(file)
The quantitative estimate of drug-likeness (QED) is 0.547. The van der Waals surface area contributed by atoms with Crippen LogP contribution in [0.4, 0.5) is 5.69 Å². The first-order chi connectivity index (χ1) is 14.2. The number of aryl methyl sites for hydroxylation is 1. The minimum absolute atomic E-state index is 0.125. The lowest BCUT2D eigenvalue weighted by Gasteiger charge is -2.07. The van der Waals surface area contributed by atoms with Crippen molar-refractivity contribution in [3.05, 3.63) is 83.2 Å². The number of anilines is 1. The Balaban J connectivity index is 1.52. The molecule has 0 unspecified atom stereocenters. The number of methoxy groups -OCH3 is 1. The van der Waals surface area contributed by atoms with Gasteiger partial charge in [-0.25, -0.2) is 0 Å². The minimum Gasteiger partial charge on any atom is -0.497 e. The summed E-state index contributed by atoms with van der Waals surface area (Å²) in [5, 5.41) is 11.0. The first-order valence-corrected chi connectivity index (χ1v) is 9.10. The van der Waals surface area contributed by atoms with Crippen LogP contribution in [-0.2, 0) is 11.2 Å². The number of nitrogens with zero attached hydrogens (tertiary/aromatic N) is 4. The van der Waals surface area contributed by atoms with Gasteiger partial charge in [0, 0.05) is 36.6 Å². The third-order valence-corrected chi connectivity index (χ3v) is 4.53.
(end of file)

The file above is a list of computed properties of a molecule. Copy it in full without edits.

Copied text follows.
The quantitative estimate of drug-likeness (QED) is 0.547. The van der Waals surface area contributed by atoms with Crippen LogP contribution in [0.4, 0.5) is 5.69 Å². The first-order chi connectivity index (χ1) is 14.2. The number of aryl methyl sites for hydroxylation is 1. The minimum absolute atomic E-state index is 0.125. The lowest BCUT2D eigenvalue weighted by Gasteiger charge is -2.07. The van der Waals surface area contributed by atoms with Crippen molar-refractivity contribution in [3.05, 3.63) is 83.2 Å². The number of anilines is 1. The Balaban J connectivity index is 1.52. The molecule has 0 unspecified atom stereocenters. The number of methoxy groups -OCH3 is 1. The van der Waals surface area contributed by atoms with Gasteiger partial charge in [-0.25, -0.2) is 0 Å². The minimum Gasteiger partial charge on any atom is -0.497 e. The summed E-state index contributed by atoms with van der Waals surface area (Å²) in [5, 5.41) is 11.0. The first-order valence-corrected chi connectivity index (χ1v) is 9.10. The van der Waals surface area contributed by atoms with Crippen LogP contribution in [-0.2, 0) is 11.2 Å². The number of nitrogens with zero attached hydrogens (tertiary/aromatic N) is 4. The van der Waals surface area contributed by atoms with Gasteiger partial charge in [0, 0.05) is 36.6 Å². The third-order valence-corrected chi connectivity index (χ3v) is 4.53.